As my 2016 travel planning came to a close I had to choose a carrier for one last long-haul flight, a trip home from China. I strongly considered American Airlines for that journey, even with a less convenient schedule. The miles earned on that flight would not do much for me in terms of AAdvantage status; I was already over 75,000 (Platinum Pro, which didn’t really exist) and well short of 100,000 (Executive Platinum). With some flexibility in my travel plans I considered that a decent option. Except that American was not offering Platinum Pro qualification in 2016. The new tier would only be eligible for passengers who hit the target numbers in 2017. So I took the more convenient flight and made my way home, comfortable in my decision to not spend extra money or effort with a company that would not provide me incremental value for my spend.
Upon further review I’m incredibly happy with the choice I made.
This week American put Platinum Pro on sale, sending emails to members with the opportunity to buy access to the new program tier. Reported prices range from $800 to more than $1500 (my offer was $899) and the purchase allows members to immediately realize the benefits of the new status level for the duration of the 2017 program year. Such buy-up offers are common for the AAdvantage program. They are not reserved only for the year-end “near-miss” members and the variations in pricing and tiers suggests that the company is actively testing customer thresholds and motivation factors. And I’ve never been less interested in such a purchase than I am right now.
I was never particularly interested in it anyways, to be fair. At $599 for Gold status (another offer I’ve received in the past) the pricing simply did not line up with the potential benefits. And even if I could come up with some fuzzy math to suggest that the $900 would be a smart expense for me (which would be a spectacular feat of numbers manipulation), the approach this time around is tremendously off-putting. The company had the opportunity to earn my business in a natural way, allowing qualification based on normal activity. It chose to block that from its members, a decision I’ve questioned frequently since it was initially announced. But at the time the company at least made the argument that it wanted customers to qualify for the benefits. Turns out that qualifying is just a cash transaction, not loyalty.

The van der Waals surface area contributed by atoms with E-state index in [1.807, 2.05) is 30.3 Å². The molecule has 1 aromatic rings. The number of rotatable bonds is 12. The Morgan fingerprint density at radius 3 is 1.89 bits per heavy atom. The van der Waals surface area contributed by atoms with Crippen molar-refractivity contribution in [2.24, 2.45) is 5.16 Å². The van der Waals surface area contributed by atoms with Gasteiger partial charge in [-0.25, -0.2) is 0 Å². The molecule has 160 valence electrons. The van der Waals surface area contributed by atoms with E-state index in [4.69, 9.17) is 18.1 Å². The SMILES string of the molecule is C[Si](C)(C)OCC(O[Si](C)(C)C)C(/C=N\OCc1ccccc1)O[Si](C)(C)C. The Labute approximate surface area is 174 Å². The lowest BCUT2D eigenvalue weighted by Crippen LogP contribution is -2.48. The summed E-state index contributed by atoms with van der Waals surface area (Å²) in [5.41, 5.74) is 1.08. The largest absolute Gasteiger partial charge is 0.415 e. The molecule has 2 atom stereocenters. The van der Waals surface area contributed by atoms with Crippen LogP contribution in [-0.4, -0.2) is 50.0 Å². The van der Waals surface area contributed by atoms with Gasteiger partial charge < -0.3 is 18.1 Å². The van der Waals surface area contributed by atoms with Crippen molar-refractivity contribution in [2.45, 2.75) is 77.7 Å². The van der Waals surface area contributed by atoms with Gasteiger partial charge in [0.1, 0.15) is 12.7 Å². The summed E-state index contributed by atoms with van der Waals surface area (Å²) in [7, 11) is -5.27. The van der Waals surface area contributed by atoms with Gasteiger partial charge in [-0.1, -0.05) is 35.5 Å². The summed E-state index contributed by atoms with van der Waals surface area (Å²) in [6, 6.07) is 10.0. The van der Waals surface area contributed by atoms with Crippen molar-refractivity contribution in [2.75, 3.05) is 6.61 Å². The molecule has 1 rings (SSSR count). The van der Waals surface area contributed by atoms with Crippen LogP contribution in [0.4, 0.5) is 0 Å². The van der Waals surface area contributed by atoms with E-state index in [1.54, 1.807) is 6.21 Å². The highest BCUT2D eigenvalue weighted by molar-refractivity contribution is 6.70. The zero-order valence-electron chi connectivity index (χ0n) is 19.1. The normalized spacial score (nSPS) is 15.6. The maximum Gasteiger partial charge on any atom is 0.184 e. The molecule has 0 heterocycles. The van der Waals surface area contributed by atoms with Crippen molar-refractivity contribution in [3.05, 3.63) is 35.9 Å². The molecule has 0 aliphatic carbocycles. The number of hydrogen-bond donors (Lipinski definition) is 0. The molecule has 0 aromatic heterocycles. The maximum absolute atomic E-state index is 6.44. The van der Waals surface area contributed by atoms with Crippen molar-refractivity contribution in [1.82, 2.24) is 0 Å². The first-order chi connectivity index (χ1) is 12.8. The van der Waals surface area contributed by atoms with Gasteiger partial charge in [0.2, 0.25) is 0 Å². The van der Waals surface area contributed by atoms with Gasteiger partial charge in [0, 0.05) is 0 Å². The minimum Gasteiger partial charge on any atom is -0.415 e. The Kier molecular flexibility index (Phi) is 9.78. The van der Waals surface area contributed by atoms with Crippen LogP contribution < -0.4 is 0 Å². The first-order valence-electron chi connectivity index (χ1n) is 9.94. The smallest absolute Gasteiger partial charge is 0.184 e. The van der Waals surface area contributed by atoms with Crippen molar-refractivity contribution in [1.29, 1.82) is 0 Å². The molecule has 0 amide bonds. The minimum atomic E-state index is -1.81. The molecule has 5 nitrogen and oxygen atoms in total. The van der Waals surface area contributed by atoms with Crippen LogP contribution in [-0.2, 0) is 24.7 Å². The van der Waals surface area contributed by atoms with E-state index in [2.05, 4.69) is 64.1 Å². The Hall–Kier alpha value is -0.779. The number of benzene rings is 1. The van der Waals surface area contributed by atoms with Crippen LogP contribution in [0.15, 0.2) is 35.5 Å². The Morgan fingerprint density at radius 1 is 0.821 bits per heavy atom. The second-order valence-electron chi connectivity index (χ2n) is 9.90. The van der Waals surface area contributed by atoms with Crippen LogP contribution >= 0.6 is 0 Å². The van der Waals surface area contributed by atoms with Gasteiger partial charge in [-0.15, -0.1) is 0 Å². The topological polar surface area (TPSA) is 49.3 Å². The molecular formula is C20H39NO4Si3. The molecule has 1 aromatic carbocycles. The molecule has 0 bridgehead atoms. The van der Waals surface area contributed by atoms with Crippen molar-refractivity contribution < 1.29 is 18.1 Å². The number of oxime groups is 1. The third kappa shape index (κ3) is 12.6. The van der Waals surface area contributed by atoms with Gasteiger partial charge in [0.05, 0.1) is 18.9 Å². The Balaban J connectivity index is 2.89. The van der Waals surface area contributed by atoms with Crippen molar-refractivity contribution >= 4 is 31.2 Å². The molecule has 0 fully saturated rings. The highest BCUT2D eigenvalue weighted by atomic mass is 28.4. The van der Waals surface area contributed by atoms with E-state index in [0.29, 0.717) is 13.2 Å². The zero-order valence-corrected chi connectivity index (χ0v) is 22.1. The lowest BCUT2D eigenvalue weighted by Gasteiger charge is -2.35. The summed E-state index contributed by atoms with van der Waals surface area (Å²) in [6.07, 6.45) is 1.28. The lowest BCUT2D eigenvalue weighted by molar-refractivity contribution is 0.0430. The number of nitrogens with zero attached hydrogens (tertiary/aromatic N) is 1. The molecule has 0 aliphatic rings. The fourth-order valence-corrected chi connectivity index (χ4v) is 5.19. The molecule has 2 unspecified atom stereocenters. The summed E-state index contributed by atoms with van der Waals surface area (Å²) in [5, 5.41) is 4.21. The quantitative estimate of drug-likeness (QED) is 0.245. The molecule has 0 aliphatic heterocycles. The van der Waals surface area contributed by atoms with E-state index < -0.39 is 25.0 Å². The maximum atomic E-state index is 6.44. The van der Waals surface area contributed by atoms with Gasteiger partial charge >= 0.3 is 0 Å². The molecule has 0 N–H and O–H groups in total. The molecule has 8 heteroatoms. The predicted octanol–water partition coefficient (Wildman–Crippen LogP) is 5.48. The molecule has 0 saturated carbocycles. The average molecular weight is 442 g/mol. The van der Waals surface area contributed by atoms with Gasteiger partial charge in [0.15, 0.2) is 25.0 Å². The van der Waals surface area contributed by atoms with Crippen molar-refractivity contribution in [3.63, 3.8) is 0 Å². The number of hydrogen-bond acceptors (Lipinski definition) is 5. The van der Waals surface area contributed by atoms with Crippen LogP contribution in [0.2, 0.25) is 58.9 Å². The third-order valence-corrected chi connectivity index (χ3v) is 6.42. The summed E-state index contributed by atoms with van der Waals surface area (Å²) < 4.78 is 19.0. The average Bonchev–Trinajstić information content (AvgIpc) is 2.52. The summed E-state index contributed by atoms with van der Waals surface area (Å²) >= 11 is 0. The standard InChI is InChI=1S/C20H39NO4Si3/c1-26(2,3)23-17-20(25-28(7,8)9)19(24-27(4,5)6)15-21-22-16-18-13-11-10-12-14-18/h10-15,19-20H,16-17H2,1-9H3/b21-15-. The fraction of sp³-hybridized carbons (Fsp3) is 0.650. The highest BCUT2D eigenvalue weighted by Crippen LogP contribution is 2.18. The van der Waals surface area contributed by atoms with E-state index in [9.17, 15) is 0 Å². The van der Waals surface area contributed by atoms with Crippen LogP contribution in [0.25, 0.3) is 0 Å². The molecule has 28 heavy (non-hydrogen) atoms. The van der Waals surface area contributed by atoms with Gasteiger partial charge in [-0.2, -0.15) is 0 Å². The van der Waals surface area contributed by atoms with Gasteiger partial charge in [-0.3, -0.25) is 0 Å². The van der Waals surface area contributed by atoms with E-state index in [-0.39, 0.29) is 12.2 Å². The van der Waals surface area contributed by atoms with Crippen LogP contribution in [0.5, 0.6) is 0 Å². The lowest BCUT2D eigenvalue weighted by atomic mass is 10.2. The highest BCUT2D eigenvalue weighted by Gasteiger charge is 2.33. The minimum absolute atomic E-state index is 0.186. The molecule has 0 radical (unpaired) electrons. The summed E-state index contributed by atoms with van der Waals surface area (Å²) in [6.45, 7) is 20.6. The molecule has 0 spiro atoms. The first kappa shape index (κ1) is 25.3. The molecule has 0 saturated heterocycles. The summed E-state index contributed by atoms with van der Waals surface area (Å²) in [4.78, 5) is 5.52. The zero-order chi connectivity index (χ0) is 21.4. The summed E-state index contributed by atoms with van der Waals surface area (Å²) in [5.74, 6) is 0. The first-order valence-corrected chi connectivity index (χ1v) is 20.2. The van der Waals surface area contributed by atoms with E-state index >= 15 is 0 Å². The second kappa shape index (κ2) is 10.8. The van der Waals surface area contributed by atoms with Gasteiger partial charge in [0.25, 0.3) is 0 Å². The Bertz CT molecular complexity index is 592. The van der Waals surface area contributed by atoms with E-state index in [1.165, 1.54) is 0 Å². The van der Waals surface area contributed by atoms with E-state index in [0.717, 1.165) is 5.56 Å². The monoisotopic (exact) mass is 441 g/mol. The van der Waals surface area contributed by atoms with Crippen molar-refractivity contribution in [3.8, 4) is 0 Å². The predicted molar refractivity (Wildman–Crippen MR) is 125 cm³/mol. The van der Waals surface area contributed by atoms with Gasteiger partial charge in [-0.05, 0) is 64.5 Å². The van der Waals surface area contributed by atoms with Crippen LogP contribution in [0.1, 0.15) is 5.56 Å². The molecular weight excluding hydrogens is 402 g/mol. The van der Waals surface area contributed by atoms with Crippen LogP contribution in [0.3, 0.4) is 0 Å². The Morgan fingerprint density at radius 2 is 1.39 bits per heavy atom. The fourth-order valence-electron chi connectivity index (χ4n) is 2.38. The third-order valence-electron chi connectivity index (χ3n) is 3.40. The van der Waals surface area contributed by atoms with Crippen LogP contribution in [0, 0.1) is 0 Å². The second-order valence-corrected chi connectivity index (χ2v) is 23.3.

Generating the incremental revenue is almost certainly good for the company in the short term. But the longer-term impact of defining specific price points on the benefits is a risky proposition. Converting points into a fixed value currency is happening relatively quickly across the industry. But the other benefits, the less defined rewards for choosing to move business to a particular company are also much harder for a consumer to quantify. What is access to priority boarding or security lines really worth? How much should an upgrade cost (assuming it is available)? Does the priority handling from customer service really have a price tag? Without the associated cash transaction it is much easier for American to maintain the exclusivity of those benefits and the allure of earning them “naturally.” With a price tag it is far easier for consumers to see what the value is for a la carte purchases rather than striving for status.
Ultimately decisions like this are part of a much larger shift in direction for the airlines. The points side of loyalty programs remains the golden goose, at least for now. It is well monetized and there is considerable evidence to suggest that move was strategically advantageous to the programs. Trying to bring the experience side of the loyalty programs into that monetization effort may prove to be similarly successful. And it is not just one airline on this path. LCCs are most well known for the ancillary sales of just about anything and that includes preferred seating, priority boarding, and more. Legacy airlines have dabbled in selling priority boarding and security access as well as the full premium passenger treatment, with American’s Five Star and United’s new Signature Service offerings. But broad expansion of those services runs a significant risk of alienating the true “road warrior” travelers even more than the ever decreasing upgrade numbers did in recent years.
I am not one of those road warriors. I travel plenty but my schedule is often more flexible and I can shop around plus or minus a couple days to get a deal and a preferred carrier. I mostly buy the services I want (usually in the form of discounted premium cabin fares) rather than trusting that elite status will deliver those benefits for me. And maybe that’s good news for the airlines as my incremental spend is slightly higher when I do make a purchase. But I’m also no longer loyal to a program; I’m loyal to me. Not because of the changes in the points but because of the changes in the services on offer to elite members and the fact that I can just buy them ad hoc for far less money. It will be interesting to see how others respond faced with a similar choice.
Then again, I know that at least some people are biting on the Platinum Pro offer. So maybe selling loyalty is better business than it appears on the surface.
Header image: AA Platinum Pro card from aa.com
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